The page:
The first question you should ask yourself before you go is whether it is safe to visit. The short answer is yes: 34 years after the disaster it is safe to go to the exclusion zone. You won’t be exposed to much radiation during the visit, but keep in mind that, according to research, it will take at least 20000 years for the area to be finally radiation free.
Upon visiting Chernobyl, your tour guide will explain that the level of radiation people are exposed to during a day tour of Chernobyl Exclusion Zone is the same as that of a long haul flight – in other words minimal and without any real impact. Of course, it’s important to pay attention to what the guides say – ie not touching anything (first and foremost the soil, which may be radioactive, but even not throwing snow balls), not eating anything, no sitting on the ground, wearing closed shoes, etc.
As visitors leave the exclusion zone, they have to go through an old soviet radiation control checkpoint where they are requested to place their hands while the device checks the radiation levels.
The best time to visit
Most people would recommend visiting Chernobyl in the spring or summer months, when temperatures are good and the area is in full bloom. I actually suggest going in the winter for an even more eerie experience.
I visited Chernobyl Exclusion Zone on 11 February 2017 – the temperatures in Ukraine were freezing compared to Sardinia, where I live. There were 30 centimeters of snow and more on the ground. That gave the whole place a surreal aura.
The main reason why I suggest to go in the winter is that the radiation is carried by particles like dust and soil. Snow acts as a blanket, and makes sure that these particles don’t fly around. On a spring or summer day, a little bit of wind may cause the radiation levels to triple.
Can you visit independently?
The short answer is no. You definitely need a guide to visit Chernobyl, and this is for obvious safety reasons. A guide will tell you the paths where you can walk and will keep you out of trouble.
Guided tours of Chernobyl
Guided tours of Chernobyl are now a thing. They cost around €90 and can be bought online. Most of them depart from Kiev. They typically last a day but some even go on for two days. Tours usually take you to see Reactor 4, the amusement park, Chernobyl town, the Duga radar, and the nuclear power plant. Last year even the control room was opened to tourists, as a result of decree signed by the Ukrainian government upon wishes of President Zelensky to design the area as a tourist attraction.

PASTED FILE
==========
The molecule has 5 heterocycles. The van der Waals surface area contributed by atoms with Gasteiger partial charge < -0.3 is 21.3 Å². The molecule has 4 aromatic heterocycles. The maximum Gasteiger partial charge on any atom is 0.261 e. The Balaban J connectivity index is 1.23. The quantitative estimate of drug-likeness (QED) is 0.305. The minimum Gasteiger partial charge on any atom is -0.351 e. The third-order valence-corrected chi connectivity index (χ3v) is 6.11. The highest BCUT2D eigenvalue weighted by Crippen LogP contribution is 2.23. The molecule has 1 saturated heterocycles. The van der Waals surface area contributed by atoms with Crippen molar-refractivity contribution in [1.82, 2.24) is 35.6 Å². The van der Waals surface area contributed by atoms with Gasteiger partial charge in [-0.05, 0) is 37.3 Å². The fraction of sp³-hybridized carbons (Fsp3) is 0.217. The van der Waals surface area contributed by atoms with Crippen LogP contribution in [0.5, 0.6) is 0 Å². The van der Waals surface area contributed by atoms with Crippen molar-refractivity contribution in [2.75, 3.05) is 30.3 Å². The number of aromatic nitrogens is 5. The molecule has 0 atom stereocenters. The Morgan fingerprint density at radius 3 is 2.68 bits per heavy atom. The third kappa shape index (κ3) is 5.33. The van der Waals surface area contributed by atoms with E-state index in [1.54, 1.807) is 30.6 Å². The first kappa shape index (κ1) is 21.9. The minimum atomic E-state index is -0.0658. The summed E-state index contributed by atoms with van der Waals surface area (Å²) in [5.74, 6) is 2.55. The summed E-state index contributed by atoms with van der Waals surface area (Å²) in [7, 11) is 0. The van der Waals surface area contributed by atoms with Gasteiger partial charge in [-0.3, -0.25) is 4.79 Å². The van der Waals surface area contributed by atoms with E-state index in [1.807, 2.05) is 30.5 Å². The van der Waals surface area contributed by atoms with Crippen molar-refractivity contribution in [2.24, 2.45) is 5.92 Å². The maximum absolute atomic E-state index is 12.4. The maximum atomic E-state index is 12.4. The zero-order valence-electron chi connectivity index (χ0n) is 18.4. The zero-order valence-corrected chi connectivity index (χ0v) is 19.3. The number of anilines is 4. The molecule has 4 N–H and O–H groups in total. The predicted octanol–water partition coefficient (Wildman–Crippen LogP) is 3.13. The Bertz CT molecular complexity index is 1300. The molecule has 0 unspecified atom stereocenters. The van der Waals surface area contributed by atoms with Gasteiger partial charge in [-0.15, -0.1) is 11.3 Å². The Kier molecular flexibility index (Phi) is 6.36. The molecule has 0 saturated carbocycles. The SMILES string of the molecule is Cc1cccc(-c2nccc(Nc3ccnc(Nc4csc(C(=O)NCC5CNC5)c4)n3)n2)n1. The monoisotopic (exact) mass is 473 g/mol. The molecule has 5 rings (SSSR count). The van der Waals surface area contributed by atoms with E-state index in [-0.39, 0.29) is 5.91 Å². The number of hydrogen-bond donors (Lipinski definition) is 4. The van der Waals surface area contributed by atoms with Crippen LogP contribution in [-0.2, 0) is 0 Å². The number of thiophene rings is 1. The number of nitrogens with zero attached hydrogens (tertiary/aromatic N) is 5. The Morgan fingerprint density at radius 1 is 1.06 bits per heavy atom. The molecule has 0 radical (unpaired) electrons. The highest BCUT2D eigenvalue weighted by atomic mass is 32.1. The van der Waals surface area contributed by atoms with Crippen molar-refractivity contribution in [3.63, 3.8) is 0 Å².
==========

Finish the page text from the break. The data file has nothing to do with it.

There is a tour company that even includes a visit with the self-settlers.
This is a selection of the best guided tours of Chernobyl:
- One day group tour to the Chernobyl Exclusion Zone – a highly recommended tour that goes to all the most important landmarks.
- Group tour to Chernobyl and Pripyat with lunch – another great option. Like the others, you get free cancellation 24 hours before it departs.
- All inclusive 2-day group tour to Chernobyl – a great multi-day tour for more in depth visit of Chernobyl zone.
- Chernobyl private tour from Kiev – a very good option, but needless to say also more expensive.
- Full day tour of Chernobyl and Pripyat from Kiev – a tourists’ favorite.
By all means, make sure to read the reviews before you pick your tour company.
As I have already said, you can only visit Chernobyl on a tour group, because it is necessary to follow some strict rules, for safety reasons: eating, drinking and touching anything in the area is strictly forbidden (for obvious reasons); it’s necessary to follow specific paths and some buildings are completely off limits – and only certified guides will be able to point which ones.
Read more about guided tours on my post “Ten reasons to take a guided tour at least once in life.”
In order to enter the area, you will have to go through several checkpoints. When leaving, you are checked again for radiation and should your clothes or shoes appeared contaminated, you’d have to leave them behind. Throughout the visit, guides carried a geiger, which measures the levels of radioactivity. It is interesting to see how these varied dramatically even in the space of one or two meters.
Visiting the best sights
Tours of Chernobyl usually start in Chernobyl town itself. Chernobyl today is completely empty: empty apartment buildings with shut windows; empty shuttered shops; what appears to be a school or a library, and on the other side a statue representing a winged angel.